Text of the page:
Amiodarone is the only drug in modern FDA history, to be approved for use in the United States without undergoing any of the required randomized, clinical studies to show a drug is safe and effective before it is approved.
That is exactly what occurred with Amiodarone when the FDA granted Wyeth Pharmaceuticals approval to market and sell Cordarone® (Amiodarone hydrochloride) in the United States before performing any clinical trials showing it was safe.
Now, there was a reason for this approval and the FDA approved the drug only for use as a drug of “last resort” for patients suffering from recurrent, life-threatening ventricular fibrillation (“V-Fib”) for whom all other treatment options had failed. In essence, there was nothing to lose for such patients who faced a likely death without some treatment to control V-fib.
Despite repeated requests from the FDA to perform the randomized clinical trials, especially if the manufacturers intended to use Amiodarone for the treatment of other, less-serious arrhythmias such as atrial fibrillation (“A-fib”), the manufacturers of Amiodarone never carried out these trials.
As a result, the FDA has never approved the use of Amiodarone for anything other than a treatment of last resort for persons with life-threatening V-fib.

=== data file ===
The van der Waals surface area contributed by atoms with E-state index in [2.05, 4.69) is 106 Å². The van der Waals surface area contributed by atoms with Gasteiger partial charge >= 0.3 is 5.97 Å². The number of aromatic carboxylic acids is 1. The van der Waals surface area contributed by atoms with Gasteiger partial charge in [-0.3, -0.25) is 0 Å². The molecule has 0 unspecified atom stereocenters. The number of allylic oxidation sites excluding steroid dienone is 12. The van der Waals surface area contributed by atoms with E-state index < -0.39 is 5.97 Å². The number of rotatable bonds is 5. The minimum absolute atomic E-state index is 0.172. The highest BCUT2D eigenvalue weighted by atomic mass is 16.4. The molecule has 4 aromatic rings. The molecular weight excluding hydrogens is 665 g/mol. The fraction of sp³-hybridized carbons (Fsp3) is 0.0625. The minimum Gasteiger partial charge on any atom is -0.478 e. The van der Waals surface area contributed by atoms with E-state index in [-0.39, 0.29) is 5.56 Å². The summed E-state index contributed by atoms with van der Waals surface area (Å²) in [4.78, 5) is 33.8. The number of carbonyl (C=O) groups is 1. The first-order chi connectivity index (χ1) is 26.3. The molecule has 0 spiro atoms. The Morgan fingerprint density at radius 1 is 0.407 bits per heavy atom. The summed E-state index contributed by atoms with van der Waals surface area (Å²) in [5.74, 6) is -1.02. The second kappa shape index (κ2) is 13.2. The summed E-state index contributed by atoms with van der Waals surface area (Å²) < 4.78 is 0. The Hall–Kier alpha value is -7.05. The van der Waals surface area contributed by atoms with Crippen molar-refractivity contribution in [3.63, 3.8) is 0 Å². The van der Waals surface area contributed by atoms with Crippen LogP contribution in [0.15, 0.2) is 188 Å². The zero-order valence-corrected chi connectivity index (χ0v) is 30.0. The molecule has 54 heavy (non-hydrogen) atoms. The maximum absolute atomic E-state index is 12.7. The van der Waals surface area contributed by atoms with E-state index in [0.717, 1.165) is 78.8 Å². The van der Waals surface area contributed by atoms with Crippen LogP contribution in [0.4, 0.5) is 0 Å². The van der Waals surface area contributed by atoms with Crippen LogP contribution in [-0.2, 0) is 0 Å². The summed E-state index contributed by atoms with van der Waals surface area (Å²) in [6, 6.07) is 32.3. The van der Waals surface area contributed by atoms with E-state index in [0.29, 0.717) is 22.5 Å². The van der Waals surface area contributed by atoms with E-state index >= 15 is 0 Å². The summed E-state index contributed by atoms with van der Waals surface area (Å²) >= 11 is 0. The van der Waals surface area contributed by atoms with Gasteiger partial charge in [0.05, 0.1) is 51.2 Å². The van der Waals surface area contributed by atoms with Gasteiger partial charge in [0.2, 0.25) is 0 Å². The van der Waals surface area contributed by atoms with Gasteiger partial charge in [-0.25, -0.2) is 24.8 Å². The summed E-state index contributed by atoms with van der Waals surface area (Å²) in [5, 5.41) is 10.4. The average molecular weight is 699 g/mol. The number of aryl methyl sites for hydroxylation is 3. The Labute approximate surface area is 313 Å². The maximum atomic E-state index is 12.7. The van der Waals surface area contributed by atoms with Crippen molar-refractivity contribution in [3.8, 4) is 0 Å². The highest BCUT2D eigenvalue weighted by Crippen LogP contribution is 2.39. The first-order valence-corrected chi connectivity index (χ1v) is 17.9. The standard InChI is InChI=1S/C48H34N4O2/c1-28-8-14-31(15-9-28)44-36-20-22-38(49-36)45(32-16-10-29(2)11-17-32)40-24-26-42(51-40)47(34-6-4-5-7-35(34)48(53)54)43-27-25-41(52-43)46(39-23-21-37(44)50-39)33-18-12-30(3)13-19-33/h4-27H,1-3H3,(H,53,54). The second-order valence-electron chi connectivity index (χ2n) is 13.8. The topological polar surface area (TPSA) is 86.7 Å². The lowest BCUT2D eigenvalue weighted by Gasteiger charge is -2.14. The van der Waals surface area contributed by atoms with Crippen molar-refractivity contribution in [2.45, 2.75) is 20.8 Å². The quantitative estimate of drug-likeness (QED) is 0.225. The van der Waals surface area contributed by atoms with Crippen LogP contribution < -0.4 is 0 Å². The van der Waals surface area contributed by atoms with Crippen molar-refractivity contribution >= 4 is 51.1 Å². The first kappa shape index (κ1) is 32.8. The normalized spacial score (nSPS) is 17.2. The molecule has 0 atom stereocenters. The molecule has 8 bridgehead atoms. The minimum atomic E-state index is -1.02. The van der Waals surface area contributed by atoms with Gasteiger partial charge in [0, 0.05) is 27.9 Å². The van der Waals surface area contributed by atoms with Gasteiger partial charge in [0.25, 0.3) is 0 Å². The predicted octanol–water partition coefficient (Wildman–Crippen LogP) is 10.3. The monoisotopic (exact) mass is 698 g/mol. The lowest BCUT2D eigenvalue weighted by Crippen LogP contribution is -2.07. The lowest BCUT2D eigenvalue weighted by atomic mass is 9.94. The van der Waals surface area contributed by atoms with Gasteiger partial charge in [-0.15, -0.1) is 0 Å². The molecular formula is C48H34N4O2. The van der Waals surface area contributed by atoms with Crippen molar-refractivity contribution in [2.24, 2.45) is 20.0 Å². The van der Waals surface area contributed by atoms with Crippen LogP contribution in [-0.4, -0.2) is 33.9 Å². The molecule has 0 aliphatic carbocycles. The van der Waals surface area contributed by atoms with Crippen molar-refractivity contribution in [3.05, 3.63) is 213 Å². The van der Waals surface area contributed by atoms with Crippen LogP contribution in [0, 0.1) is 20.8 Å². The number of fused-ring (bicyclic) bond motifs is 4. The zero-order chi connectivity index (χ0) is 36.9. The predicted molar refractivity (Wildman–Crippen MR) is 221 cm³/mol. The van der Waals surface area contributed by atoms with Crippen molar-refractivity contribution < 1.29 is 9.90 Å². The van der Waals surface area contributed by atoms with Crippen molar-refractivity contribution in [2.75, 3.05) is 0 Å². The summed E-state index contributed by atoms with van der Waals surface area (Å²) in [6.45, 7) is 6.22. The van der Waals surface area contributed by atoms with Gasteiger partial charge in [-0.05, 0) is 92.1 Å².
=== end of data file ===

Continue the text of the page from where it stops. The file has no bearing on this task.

Then how did Amiodarone come to be the most commonly prescribed treatment for A-fib, which is far less dangerous but far more common arrhythmia than V-fib? It was done through the dark and secretive process of off-label promotion.
It is not uncommon for a drug developed for one purpose to be found effective in the treatment of another condition. It is for this reason, that it is not improper or illegal for physicians to prescribe a drug for an unapproved use (“off-label”).
However, it is unlawful for a drug manufacturer to promote a drug for an unapproved use.
The drug industry makes tens of billions of dollars each year from doctors prescribing drugs off-label, making it too tempting for drug companies to avoid promoting drugs for off-label purposes. But to avoid FDA scrutiny, drug companies promote drugs off-label in covert and duplicitous ways.
The most common method is to use third-parties, either by using physicians paid by the drug companies to speak to other physicians at professional association meetings and conferences or to author journal articles touting a drug for off-label treatment.
Drug companies compensate physicians in other ways to tout a drug for off-label purposes, including “funding” research by these physicians.
There are also a large number of marketing companies that are hired to promote drugs for off-label purposes.
Because of the enormous potential profits, drug companies are not even discouraged from improper off-label promotion by the billions of dollars in fines levied against drug companies over the past ten years.
Put simply, drug companies see these fines as just a cost of doing business.
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